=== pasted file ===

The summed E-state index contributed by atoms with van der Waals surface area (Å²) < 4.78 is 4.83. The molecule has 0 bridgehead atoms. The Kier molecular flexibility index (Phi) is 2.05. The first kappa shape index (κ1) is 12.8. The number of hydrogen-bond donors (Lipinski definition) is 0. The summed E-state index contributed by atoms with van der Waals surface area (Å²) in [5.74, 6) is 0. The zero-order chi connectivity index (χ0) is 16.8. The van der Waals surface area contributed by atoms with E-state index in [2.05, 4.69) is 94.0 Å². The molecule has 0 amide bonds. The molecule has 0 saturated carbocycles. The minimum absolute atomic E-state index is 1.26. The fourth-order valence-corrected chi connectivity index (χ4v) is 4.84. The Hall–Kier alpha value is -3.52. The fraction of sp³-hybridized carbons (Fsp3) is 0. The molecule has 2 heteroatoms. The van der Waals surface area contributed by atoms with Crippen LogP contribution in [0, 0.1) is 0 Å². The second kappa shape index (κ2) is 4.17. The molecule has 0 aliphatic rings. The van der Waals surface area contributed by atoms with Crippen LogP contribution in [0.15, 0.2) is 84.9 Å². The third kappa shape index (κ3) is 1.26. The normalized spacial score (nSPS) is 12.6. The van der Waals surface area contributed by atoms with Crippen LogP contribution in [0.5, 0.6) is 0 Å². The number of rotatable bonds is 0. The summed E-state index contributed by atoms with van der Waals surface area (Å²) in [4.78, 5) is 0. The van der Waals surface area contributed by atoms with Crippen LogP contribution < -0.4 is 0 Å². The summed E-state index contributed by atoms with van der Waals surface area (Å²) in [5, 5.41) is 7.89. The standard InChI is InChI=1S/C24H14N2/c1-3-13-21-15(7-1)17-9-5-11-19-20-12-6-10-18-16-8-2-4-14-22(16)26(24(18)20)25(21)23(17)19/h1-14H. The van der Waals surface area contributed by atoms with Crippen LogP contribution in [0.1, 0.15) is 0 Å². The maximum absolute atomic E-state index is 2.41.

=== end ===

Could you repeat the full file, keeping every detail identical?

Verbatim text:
The summed E-state index contributed by atoms with van der Waals surface area (Å²) < 4.78 is 4.83. The molecule has 0 bridgehead atoms. The Kier molecular flexibility index (Phi) is 2.05. The first kappa shape index (κ1) is 12.8. The number of hydrogen-bond donors (Lipinski definition) is 0. The summed E-state index contributed by atoms with van der Waals surface area (Å²) in [5.74, 6) is 0. The zero-order chi connectivity index (χ0) is 16.8. The van der Waals surface area contributed by atoms with E-state index in [2.05, 4.69) is 94.0 Å². The molecule has 0 amide bonds. The molecule has 0 saturated carbocycles. The minimum absolute atomic E-state index is 1.26. The fourth-order valence-corrected chi connectivity index (χ4v) is 4.84. The Hall–Kier alpha value is -3.52. The fraction of sp³-hybridized carbons (Fsp3) is 0. The molecule has 2 heteroatoms. The van der Waals surface area contributed by atoms with Crippen LogP contribution in [0, 0.1) is 0 Å². The second kappa shape index (κ2) is 4.17. The molecule has 0 aliphatic rings. The van der Waals surface area contributed by atoms with Crippen LogP contribution in [0.15, 0.2) is 84.9 Å². The third kappa shape index (κ3) is 1.26. The normalized spacial score (nSPS) is 12.6. The van der Waals surface area contributed by atoms with Crippen LogP contribution in [0.5, 0.6) is 0 Å². The number of rotatable bonds is 0. The summed E-state index contributed by atoms with van der Waals surface area (Å²) in [4.78, 5) is 0. The van der Waals surface area contributed by atoms with Crippen LogP contribution < -0.4 is 0 Å². The summed E-state index contributed by atoms with van der Waals surface area (Å²) in [5, 5.41) is 7.89. The standard InChI is InChI=1S/C24H14N2/c1-3-13-21-15(7-1)17-9-5-11-19-20-12-6-10-18-16-8-2-4-14-22(16)26(24(18)20)25(21)23(17)19/h1-14H. The van der Waals surface area contributed by atoms with Crippen LogP contribution in [0.1, 0.15) is 0 Å². The maximum absolute atomic E-state index is 2.41.